"Kansas has made the state of Texas a huge priority in recruiting, but Weis has very few ties there," Perroni said. "He didn't recruit there much at Notre Dame and not at all at Florida (where he was offensive coordinator). Kansas will probably dip into the Sunshine State a bit, but its bread and butter will still need to be Texas. Weis is probably going to have to hire a couple of young assistants who know the Lone Star State well. Even though he didn't do so well at Notre Dame on the field, he is still seen as a 'name coach' by prospects so that should serve him well."
TAKING A STEP UP
As always, the majority of the new head coaching hires are taking a big step up from non-BCS programs into the world of BCS recruiting. While each has had some success recruiting without that BCS status, the challenge will be great as they begin to deal with a different level of player. Of the four on this list, North Carolina head coach Larry Fedora might have the leg up.
"Fedora has always been known as a very good recruiter on a non-BCS level, reeling in five-star DeAndre Brown away from BCS programs and also stealing away some four-star and high three-star talents along the way as well while at Southern Miss," Farrell said. "Recruiting in SEC country against the best in the country is tough to do without that BCS status, but he and his staff always held their own so he should do well moving up a category in recruiting."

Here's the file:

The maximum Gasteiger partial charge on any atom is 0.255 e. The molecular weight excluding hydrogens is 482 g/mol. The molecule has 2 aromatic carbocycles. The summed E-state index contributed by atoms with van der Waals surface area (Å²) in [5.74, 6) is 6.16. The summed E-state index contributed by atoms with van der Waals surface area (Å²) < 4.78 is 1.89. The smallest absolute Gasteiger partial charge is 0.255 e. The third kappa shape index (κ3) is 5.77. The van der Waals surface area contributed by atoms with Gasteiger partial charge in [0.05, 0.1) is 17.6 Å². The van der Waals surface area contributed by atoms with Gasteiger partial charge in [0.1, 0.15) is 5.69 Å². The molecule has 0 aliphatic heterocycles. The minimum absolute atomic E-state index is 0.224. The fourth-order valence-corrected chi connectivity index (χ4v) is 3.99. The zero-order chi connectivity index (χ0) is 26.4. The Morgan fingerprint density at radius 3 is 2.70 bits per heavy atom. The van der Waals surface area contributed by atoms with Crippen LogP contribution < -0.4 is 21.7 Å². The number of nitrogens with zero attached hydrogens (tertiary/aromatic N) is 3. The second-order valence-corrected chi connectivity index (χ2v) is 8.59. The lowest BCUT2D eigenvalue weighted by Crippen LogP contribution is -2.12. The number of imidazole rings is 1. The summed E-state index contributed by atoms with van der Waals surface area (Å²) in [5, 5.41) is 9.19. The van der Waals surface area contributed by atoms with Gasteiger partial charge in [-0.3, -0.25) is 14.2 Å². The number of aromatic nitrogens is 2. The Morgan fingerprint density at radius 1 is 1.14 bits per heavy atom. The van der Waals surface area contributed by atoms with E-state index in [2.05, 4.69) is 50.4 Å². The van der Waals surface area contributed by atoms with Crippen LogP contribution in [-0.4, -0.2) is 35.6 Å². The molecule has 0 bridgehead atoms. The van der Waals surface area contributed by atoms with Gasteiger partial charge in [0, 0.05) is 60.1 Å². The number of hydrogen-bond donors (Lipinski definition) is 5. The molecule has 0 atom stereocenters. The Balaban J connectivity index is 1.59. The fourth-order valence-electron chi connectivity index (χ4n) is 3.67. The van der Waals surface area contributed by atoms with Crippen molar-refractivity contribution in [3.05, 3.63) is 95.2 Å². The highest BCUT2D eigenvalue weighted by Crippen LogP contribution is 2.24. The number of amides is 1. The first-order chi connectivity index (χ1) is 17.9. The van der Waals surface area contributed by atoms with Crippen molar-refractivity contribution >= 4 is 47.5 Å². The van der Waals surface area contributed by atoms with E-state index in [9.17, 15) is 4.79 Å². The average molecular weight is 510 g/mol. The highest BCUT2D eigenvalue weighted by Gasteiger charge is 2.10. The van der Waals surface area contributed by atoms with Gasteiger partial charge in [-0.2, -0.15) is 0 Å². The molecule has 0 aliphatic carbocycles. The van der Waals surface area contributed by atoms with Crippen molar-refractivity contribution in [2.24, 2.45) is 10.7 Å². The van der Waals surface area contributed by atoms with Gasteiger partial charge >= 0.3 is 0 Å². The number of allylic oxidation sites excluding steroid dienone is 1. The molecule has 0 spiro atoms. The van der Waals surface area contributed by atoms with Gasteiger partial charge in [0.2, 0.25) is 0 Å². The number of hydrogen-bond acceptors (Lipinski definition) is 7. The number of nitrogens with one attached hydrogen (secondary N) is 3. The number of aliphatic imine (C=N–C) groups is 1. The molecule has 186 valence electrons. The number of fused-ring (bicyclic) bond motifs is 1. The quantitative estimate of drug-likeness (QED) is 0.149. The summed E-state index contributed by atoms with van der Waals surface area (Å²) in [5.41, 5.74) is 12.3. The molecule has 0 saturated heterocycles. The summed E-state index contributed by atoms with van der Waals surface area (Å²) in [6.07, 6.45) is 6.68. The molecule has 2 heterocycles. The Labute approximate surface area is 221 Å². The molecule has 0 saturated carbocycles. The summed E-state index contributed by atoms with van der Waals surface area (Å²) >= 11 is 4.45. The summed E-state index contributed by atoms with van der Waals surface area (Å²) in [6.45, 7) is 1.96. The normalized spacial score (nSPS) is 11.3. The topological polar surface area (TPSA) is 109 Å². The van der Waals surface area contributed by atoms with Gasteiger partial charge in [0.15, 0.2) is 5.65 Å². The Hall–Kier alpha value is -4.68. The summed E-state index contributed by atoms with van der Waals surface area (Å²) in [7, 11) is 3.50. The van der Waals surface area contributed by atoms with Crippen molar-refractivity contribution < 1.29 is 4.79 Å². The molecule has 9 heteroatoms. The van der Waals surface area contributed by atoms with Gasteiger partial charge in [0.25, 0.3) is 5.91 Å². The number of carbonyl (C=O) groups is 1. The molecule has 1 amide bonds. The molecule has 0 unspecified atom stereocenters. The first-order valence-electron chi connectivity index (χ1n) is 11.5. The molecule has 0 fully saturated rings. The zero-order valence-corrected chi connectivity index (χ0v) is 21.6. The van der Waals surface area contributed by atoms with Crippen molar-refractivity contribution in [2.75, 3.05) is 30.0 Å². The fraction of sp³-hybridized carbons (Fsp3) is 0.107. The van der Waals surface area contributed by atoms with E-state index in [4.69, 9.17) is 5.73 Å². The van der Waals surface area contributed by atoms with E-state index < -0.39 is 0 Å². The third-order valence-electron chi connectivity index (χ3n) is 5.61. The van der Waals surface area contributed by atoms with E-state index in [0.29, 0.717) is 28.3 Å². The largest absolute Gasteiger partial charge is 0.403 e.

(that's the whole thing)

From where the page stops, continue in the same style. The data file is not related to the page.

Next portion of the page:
Fedora is moving into a state that has been cherry picked by others more often than not.
"Fedora's first priority will be to work inside out," Farrell said. "By that I mean he needs to take back the state of North Carolina for the Heels. North Carolina has suddenly become a state, once again, where outsiders can come in and pluck away talent and UNC is the one in-state program that can slow that down.
"Only one of the current top 10 players in state is committed to North Carolina after the Tar Heels were able to keep four in state a year ago. North Carolina needs to be priority number one and overcoming impending NCAA action is a part of that. This is not an easy job to take over. Fedora is replacing Butch Davis, who had a big name to sell, he's trying to overcome the NCAA violations that sent Davis packing and he's at a basketball school, where the commitment to football has been questioned. He's a good recruiter with a tough job ahead of him."
While Fedora could be the best recruiter of the coaches taking a step up, Texas A&M head coach Kevin Sumlin could be stepping into the best situation.